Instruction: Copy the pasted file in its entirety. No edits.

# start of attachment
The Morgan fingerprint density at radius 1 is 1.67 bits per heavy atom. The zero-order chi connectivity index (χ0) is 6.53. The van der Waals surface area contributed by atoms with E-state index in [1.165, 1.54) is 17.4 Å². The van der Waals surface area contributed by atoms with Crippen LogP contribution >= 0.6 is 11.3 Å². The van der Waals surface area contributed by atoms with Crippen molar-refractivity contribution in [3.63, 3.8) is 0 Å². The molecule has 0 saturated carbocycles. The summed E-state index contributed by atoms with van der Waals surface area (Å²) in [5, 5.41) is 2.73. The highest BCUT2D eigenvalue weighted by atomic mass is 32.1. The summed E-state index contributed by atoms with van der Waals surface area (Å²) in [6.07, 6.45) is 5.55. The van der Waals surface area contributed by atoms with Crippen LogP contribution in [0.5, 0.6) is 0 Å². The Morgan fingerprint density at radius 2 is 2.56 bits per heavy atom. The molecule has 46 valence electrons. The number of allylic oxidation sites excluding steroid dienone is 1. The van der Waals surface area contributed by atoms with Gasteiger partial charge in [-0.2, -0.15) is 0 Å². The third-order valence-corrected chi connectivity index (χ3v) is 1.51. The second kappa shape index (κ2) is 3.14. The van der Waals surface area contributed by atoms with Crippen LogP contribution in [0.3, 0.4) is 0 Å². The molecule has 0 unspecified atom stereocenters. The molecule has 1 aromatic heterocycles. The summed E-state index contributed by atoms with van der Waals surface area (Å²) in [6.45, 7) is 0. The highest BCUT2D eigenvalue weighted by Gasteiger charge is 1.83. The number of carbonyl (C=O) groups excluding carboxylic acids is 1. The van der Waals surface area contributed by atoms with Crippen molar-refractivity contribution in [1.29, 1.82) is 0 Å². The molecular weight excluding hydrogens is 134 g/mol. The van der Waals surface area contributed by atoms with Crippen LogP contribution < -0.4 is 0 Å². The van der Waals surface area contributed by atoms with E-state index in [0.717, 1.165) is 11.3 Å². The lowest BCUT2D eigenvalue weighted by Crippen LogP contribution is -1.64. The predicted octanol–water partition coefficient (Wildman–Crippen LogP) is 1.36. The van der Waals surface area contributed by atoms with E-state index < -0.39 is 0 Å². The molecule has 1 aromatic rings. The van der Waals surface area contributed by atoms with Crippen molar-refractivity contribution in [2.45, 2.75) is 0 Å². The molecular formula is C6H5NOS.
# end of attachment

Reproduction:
The Morgan fingerprint density at radius 1 is 1.67 bits per heavy atom. The zero-order chi connectivity index (χ0) is 6.53. The van der Waals surface area contributed by atoms with E-state index in [1.165, 1.54) is 17.4 Å². The van der Waals surface area contributed by atoms with Crippen LogP contribution >= 0.6 is 11.3 Å². The van der Waals surface area contributed by atoms with Crippen molar-refractivity contribution in [3.63, 3.8) is 0 Å². The molecule has 0 saturated carbocycles. The summed E-state index contributed by atoms with van der Waals surface area (Å²) in [5, 5.41) is 2.73. The highest BCUT2D eigenvalue weighted by atomic mass is 32.1. The summed E-state index contributed by atoms with van der Waals surface area (Å²) in [6.07, 6.45) is 5.55. The van der Waals surface area contributed by atoms with Crippen LogP contribution in [0.5, 0.6) is 0 Å². The Morgan fingerprint density at radius 2 is 2.56 bits per heavy atom. The molecule has 46 valence electrons. The number of allylic oxidation sites excluding steroid dienone is 1. The van der Waals surface area contributed by atoms with Gasteiger partial charge in [-0.2, -0.15) is 0 Å². The third-order valence-corrected chi connectivity index (χ3v) is 1.51. The second kappa shape index (κ2) is 3.14. The van der Waals surface area contributed by atoms with Crippen LogP contribution in [0.3, 0.4) is 0 Å². The molecule has 0 unspecified atom stereocenters. The molecule has 1 aromatic heterocycles. The summed E-state index contributed by atoms with van der Waals surface area (Å²) in [6.45, 7) is 0. The highest BCUT2D eigenvalue weighted by Gasteiger charge is 1.83. The number of carbonyl (C=O) groups excluding carboxylic acids is 1. The van der Waals surface area contributed by atoms with Crippen molar-refractivity contribution in [1.29, 1.82) is 0 Å². The molecular weight excluding hydrogens is 134 g/mol. The van der Waals surface area contributed by atoms with Crippen LogP contribution < -0.4 is 0 Å². The van der Waals surface area contributed by atoms with E-state index in [0.717, 1.165) is 11.3 Å². The lowest BCUT2D eigenvalue weighted by Crippen LogP contribution is -1.64. The predicted octanol–water partition coefficient (Wildman–Crippen LogP) is 1.36. The van der Waals surface area contributed by atoms with E-state index < -0.39 is 0 Å². The molecule has 1 aromatic rings. The van der Waals surface area contributed by atoms with Crippen molar-refractivity contribution in [2.45, 2.75) is 0 Å². The molecular formula is C6H5NOS.